I lived in Minneapolis for a while before I moved to Chile.  Minneapolis is a fairly big city.  It has a downtown area with sky scrapers, a good sense of culture, people of diverse backgrounds and religion, and a crime rate that makes the charts nationwide... especially in some categories such as forcible rape (where it unfortunately leaves most other cities in the dust).  While the amount of violence one is exposed to varies depending on where you spend your time and what type of people you hang out with, that's not a rule, and one should always be careful and alert, especially at night.   When I lived there, I rarely felt unsafe during the day, but I was never very fond of walking alone at night in some areas.  I would always have my phone close in case I needed to call for help.  I'm not entirely sure how true it is, but I was usually under the impression that if you called 911 upon entering a dangerous situation, there was a chance that the police would get there quickly and in time to help you and/or catch the offender.  This idea is probably supported by Hollywood movies, where the police surround the house just as someone is about ready to pull the trigger... but honestly I feel that response time is pretty good, as I have noted it when calling for things as little as a neighbor's loud party.

The other thing in Minneapolis is that it felt safe walking in places where there were other people.  I felt less likely that something would happen to me with witnesses around, and if it did, I felt fairly confident that other people would step up to help.  This might not be the case if I were being held up at gunpoint, but especially if others weren't putting themselves in danger, I feel they would be more than likely to help a victim, call an ambulance, possibly even go after a criminal.  Luckily I never tested this out personally, but at multiple times I saw this process in action.

In Chile, my hope of being helped in a dangerous situation is non-existent, as numerous events have formed this outlook.

But if I'm going to find myself comparing places, its good to live somewhere where I am not in constant risk and fear of physical danger.  My worries in Chile, in general, are limited to getting robbed, groped, or my house being broken into- not getting shot or raped. However, to some extent, I feel my perception of security is just a myth I hold on to.   In reality, I have been followed home and attacked by a man from behind a car.  Just last month, on the way home from seeing the giant puppets, I overheard two sketchy individuals planning to attack me.  According to them, my pants would be ripped off in the process. Friends who have been robbed have also been beaten or worse.  Tourists have their cameras ripped off at gunpoint. I am uncomfortable sitting next to men on public transportation.  Despite convincing myself I should feel safe, I have felt unsafe in many other situations, whether with cause or just on a hunch.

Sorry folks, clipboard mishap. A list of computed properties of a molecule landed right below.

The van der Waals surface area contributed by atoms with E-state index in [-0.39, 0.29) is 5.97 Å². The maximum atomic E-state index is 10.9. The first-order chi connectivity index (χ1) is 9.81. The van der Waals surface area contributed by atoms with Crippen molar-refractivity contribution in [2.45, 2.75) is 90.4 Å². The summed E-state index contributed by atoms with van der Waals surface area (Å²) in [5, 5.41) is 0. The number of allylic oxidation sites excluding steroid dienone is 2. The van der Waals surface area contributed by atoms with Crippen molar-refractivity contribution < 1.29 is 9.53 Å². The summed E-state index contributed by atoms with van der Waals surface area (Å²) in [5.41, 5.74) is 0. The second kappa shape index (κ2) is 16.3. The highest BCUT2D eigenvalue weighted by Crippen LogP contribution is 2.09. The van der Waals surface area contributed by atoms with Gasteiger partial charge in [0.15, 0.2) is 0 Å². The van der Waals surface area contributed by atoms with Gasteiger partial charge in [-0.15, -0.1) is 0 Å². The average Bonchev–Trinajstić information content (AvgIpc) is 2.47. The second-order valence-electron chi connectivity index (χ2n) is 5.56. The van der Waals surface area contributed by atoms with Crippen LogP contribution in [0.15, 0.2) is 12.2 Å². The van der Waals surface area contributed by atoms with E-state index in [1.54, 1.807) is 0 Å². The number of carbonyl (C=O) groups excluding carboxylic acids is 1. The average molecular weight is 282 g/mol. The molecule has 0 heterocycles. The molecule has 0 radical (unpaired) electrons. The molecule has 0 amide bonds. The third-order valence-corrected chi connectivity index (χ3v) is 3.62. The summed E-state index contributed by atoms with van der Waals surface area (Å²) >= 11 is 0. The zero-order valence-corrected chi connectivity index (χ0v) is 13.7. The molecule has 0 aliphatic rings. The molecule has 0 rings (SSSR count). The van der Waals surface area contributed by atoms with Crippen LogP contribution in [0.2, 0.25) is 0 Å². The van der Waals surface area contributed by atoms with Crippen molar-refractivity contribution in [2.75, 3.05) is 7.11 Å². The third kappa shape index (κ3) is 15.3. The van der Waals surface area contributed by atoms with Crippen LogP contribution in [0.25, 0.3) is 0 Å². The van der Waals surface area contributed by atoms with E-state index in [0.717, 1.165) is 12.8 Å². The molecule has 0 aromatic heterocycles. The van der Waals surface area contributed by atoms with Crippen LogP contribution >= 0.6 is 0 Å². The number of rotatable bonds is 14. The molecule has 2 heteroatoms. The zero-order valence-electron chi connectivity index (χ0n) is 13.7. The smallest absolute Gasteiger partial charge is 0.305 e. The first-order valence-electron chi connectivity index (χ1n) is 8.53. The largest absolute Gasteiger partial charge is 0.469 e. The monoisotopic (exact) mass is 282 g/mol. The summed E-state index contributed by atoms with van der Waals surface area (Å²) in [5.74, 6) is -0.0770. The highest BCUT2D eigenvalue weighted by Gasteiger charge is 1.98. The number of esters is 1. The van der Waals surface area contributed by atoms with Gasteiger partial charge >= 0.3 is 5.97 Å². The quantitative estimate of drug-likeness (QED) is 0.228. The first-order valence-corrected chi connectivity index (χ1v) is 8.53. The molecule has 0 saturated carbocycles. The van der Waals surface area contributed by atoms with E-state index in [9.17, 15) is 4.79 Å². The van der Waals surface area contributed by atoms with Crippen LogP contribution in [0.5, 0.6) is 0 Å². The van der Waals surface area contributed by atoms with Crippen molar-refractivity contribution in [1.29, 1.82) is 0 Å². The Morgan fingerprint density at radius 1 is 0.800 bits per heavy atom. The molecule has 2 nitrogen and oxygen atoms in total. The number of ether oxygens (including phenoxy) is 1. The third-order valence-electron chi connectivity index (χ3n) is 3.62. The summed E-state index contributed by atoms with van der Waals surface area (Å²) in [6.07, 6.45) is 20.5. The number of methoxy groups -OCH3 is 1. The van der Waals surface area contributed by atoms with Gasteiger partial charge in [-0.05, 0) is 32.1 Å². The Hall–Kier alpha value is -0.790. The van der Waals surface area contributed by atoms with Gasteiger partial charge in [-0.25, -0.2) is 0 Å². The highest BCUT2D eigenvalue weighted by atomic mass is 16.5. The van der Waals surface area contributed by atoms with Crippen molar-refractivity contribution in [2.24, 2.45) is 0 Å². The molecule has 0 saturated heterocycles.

My boyfriend has a friend who has been living with us while he saves some money and looks for a place to live.  Friday on the way to our house when he was getting off the micro, the chofer heard a lot of change in his pocket and accused him of having stolen it from the micro.  He denied stealing anything and tried to push by the driver to get off, though the driver jumped up and stabbed him in the neck with a knife.

As he grabbed his neck to put pressure on, he started asking everyone on the busy street for help, that they call an ambulance.  But nobody would.  He was already bleeding all over his clothes, and said people literally ran away from him.  He made his way to some police at the gas station, who rushed him to the emergency room and got him attended to immediately.  The doctors said if the knife would've gone a little big deeper or sideways, he would've been dead.  Instead he's already back home with us, neck stitched up, ignoring his doctor-instructed rest.

The driver got away.  Given how often I recognize stickers and trinkets hanging from the rearview mirrors inside the busses I take, I will probably unknowingly ride in his micro within the next couple months.

I try to convince myself this was an exception, one crazy isolated occurrence.  Maybe I need to tell myself that in order to feel safe, and I support it with the fact that I've been relatively lucky so far. But objectively, this is our third friend/acquaintance to be stabbed within the past year.  Is that number really able to coexist with my perception of safety?

Friday, March 2, 2012

Why I've gone back again and again

Don't get up from your beach towel to shop! In Florianopolis (and Rio) beach vendors pass around selling everything from munchies to dresses. 

As you may have guessed given that I recently gave advice about how to get a tourist visa to Brazil, I recently travelled there!  Though jumping through bureaucratic hoops just for kicks sounds fun too... 

This was actually my third trip to Brazil, I keep going back because there's always more to see and I love it.   I went through a little rough spot this summer when I got injured during my vacation (honestly the main reason I love vacation is so that I can go running during daylight and work out at the beach), so I price-checked about 15 countries throughout South & Central America, Europe and Africa and deduced, based on price and having not really researched most of those options, my best travel option was Brazil.